Waxwings are one of our most beautiful and exotic winter visitors; with their punk-style haircuts, black facemasks, and beautiful wax-like blobs of red and yellow on the tips of their wing feathers, they truly look like nothing else found in the UK. Waxwings have the strange distinction of being much easier to find in urban areas than out in the countryside or on nature reserves. This is due to their feeding habits. Waxwings feed almost exclusively on berries during the winter and find the berries produced by rowan trees particularly to their liking. Rowans are a favoured choice of developers when designing housing estates, shopping centres, and car parks. This has meant nearly all waxwing sightings in Leicestershire come from urban areas.
 

How can you help winter birds?

Providing food in your garden is extremely beneficial for wildlife all-year-round, but in winter it can be particularly useful as food gets increasingly difficult to come by. Try and give the birds as many options as possible, as different species eat different food items. A mixture of seeds, peanuts, apples, and fat blocks will cover most bird’s requirements. By planting fruiting trees such as rowans and holly, you can also provide food for wintering thrushes and possibly even waxwings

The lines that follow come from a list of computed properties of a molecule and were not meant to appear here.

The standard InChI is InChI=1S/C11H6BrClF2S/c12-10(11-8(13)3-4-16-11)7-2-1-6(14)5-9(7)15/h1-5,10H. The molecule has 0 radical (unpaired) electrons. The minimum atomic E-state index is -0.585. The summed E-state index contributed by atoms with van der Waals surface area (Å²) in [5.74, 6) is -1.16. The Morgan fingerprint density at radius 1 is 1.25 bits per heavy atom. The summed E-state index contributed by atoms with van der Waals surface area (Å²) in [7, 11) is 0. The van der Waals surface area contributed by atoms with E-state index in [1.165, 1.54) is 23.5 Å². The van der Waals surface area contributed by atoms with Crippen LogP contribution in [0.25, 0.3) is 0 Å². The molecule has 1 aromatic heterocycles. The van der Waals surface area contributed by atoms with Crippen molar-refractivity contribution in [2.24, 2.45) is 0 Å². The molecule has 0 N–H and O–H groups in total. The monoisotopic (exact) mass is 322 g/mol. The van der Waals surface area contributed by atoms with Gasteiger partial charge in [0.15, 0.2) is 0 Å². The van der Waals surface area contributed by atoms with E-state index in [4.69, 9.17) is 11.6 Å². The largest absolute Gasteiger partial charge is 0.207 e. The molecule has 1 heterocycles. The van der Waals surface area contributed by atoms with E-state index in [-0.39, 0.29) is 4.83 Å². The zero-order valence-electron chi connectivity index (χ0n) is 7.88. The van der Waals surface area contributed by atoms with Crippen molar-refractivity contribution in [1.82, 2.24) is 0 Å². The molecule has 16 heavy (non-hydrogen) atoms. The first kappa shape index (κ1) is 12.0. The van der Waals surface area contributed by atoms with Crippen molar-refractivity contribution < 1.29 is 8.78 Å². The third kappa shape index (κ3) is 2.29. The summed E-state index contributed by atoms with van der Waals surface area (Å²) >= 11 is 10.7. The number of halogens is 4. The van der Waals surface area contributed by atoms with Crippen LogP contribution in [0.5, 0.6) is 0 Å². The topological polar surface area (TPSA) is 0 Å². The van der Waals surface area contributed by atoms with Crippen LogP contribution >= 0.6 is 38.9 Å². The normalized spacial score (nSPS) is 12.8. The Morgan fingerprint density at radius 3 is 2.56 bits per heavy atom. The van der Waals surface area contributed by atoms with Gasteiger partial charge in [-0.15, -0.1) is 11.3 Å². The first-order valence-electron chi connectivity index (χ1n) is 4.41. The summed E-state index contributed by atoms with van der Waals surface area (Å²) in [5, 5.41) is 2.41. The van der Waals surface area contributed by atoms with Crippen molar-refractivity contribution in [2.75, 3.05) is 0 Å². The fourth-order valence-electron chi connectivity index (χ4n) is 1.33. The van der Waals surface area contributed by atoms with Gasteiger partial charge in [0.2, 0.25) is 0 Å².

One thing that is often forgotten about is the provision of water for drinking and bathing. Even in cold weather, birds still need to bathe to keep their feathers in top condition, and during cold snaps areas of open water can be difficult to find. So keeping a birdbath, or even a spare bowl of water topped up in your garden can be a real help to our wintering birds.

Why not become a member of LRWT? By joining us, you would be contributing to the upkeep of our nature reserves, which act as core wildlife areas during winter, providing a feeding habitat and shelter for thousands of birds and other wildlife across our 35 sites.